Searching strategies

Citation tracking
Scanning the papers that have cited a particular paper. Google scholar allows you to search within the citations of a given paper. This is scanning forward in time from the publication of the initial paper you have chosen.

Citation pearl growing
You begin with a seed paper, one that is very close to the research focus you have. It will contain useful key words and phrases, related references, perhaps useful models of theories that are in use in the research. The authors of the paper can also be tracked for related work.

Snowballing
This is the opposite of citation tracking. Here you look at the references in a paper and chase those that look useful for your research focus.

Key names in the field
As you become familiar with a field you should notice that some authors will be cited frequently. You need to be clear why they are being cited but if the citations are positive and there are many of them, the author clearly is influential in the field.

Gray literature
These are publications that have not been refereed. They might be reports, blog posts, even twitter posts. Gray literature can not only provide useful analysis but also point to research that you may not have uncovered via key term searching.

There is a useful account of the use of the full range of search strategies in: Diana, P., Anthea, S., Christopher, C., Andrew, B., & Ruth, W. (2010). Literature searching for social science systematic reviews: consideration of a range of search techniques. Health Information & Libraries Journal, 27(2), 114-122. doi:10.1111/j.1471-1842.2009.00863.x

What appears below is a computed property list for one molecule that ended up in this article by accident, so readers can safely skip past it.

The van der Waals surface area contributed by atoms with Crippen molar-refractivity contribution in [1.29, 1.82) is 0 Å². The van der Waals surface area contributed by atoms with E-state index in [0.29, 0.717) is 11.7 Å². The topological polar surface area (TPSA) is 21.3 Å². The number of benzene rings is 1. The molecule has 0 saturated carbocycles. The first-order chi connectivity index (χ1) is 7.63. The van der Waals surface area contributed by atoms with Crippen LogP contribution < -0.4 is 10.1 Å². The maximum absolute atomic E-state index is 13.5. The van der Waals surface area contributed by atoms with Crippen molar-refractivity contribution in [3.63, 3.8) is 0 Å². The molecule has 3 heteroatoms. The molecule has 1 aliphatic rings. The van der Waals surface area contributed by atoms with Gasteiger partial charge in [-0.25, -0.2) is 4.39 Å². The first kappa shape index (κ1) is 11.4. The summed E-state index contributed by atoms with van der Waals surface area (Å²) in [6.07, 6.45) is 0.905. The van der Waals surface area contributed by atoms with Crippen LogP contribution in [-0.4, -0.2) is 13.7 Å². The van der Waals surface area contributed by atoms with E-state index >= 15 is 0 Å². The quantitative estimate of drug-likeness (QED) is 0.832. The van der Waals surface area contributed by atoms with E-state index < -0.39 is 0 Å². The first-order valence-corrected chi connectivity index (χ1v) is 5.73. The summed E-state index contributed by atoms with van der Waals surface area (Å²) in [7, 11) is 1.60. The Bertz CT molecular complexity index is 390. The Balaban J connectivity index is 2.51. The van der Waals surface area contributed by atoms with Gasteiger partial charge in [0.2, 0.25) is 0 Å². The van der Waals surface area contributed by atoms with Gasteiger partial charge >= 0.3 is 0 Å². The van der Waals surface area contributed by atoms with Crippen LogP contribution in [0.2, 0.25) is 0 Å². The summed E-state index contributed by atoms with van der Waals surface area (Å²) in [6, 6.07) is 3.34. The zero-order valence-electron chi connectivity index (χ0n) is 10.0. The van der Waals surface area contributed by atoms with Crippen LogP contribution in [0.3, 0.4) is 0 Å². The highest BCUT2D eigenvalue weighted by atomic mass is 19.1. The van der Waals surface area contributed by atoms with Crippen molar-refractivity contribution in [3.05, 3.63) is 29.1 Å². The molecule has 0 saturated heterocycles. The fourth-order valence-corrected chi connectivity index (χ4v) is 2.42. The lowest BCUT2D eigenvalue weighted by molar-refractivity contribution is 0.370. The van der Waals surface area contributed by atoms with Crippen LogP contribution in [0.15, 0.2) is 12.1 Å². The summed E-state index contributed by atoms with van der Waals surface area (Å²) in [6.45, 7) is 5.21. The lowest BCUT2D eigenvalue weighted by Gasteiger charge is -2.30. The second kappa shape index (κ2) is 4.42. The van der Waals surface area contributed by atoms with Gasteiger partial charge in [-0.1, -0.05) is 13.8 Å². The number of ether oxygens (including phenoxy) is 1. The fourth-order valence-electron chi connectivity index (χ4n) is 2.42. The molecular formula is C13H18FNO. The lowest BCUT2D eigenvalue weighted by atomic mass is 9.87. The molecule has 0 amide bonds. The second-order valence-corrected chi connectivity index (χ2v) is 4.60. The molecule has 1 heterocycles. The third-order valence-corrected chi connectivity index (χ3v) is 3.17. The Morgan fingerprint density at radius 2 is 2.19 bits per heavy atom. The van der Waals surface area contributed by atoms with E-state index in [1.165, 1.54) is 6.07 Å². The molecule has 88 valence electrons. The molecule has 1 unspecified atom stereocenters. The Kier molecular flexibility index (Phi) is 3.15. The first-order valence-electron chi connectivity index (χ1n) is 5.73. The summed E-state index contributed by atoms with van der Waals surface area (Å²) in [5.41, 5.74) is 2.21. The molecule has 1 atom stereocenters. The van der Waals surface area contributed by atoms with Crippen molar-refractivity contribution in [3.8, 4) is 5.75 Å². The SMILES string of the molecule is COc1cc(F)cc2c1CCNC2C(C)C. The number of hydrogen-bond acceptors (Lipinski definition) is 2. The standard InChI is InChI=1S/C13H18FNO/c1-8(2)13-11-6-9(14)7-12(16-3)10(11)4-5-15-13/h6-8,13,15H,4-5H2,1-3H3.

Exhaustive versus purposive searching
Recall the influence of health related reviews on the advice about how to search. If you were undertaking a review for predictive purposes, that is to make a clear statement about the outcomes of a particular intervention, then leaving out one study might have serious implications for the meta-analysis you conduct. However, if you are interested in explanation then it won't be necessary to find every paper. You want to be sure that all of the concepts germane to your review are present in the sample of papers you work with. You are after conceptual saturation, that is you have missed a key idea, concept or theme related to your question1
.

Unless otherwise stated, the content of this page is licensed under Creative Commons Attribution-NonCommercial-ShareAlike 3.0 License